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Proposed N.J. State Law Would Ease Sanctions For Teenage Sexting

TRENTON, N.J. (CBSNewYork/AP) -- New Jersey teens caught sexting naked pictures to one another would no longer have to register as sex offenders under a bill advanced this week by a state Assembly committee.

The change is an effort to resolve a complication that has arisen nearly two decades after New Jersey adopted the nation's first Megan's Law in 1994, requiring sex offenders to register and the community to be notified.

As the law is written, teens caught sexting now must receive the same treatment.

Under the proposed changes, minors who share nude photos of themselves with other minors could still be adjudicated as delinquent in family court, but they would no longer be subject to the offender registry.

Maureen Kanka, the mother of Megan's Law namesake Megan Kanka, who was seven when she was raped and killed by a neighbor in Hamilton Township in 1994, told the committee Monday that keeping teens who are not serious predators off the registry is a priority for her.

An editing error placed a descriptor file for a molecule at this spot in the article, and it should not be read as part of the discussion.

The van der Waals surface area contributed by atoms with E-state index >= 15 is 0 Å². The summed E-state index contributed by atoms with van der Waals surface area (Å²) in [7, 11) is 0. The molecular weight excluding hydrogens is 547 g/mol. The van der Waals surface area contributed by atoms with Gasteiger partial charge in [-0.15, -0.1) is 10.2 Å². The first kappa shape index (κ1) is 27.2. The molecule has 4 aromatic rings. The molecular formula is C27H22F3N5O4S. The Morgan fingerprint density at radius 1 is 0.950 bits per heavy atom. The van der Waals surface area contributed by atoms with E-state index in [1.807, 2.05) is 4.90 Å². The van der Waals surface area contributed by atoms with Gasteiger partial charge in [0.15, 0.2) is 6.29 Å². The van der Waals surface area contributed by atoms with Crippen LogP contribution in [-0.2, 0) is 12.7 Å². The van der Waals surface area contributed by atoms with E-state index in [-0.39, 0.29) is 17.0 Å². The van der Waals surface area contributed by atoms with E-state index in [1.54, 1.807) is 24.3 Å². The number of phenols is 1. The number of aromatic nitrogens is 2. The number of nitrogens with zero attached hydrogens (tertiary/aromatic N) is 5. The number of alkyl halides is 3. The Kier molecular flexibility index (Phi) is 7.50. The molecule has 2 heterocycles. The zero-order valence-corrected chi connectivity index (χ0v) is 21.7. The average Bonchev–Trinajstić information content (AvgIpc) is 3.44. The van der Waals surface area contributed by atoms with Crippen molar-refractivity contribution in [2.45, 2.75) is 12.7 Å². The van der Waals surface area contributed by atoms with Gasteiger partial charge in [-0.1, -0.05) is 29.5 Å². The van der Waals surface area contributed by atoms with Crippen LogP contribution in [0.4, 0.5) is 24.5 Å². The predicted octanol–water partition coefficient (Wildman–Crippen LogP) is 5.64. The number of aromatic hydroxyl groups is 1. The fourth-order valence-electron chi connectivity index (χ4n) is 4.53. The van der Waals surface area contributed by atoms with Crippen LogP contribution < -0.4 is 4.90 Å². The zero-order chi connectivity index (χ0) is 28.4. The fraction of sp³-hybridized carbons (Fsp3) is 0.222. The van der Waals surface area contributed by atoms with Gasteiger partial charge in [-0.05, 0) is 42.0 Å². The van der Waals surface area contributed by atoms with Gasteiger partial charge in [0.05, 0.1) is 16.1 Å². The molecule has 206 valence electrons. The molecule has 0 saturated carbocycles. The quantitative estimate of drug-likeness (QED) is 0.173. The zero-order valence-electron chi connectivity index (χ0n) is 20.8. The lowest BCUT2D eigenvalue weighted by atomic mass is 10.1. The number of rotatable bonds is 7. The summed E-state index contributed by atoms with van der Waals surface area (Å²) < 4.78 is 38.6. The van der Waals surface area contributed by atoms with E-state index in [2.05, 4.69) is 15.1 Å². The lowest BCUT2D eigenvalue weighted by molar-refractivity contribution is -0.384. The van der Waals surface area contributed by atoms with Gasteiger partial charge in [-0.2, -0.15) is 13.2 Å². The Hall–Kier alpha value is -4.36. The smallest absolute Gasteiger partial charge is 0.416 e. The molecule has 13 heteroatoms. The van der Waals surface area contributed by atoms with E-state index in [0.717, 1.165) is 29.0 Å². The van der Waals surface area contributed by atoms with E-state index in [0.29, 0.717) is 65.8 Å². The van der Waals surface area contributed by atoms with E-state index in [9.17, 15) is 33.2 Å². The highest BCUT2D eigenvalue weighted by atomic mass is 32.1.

Other revisions to Megan's Law in the bill would toughen penalties for adult offenders and also for those on the registry who fail to notify authorities when they move to a different home. Another change would implement a $30 monthly fee to be paid by offenders; the money would be used to hire additional parole officers to monitor sex offenders.

After the passage by the Law and Public Safety committee on Monday, the bill heads to the full Assembly. The bill cleared the full Senate unanimously earlier this year.

A separate law signed by Gov. Chris Christie in 2011 allowed teens to avoid prosecution for first-time sexting offenses.

Lawmakers first took up the issue after a 14-year-old girl allegedly uploaded nude pictures of herself and was arrested on child pornography charges in 2010. She eventually received probation and court-ordered counseling.

Several states already have passed similar laws.

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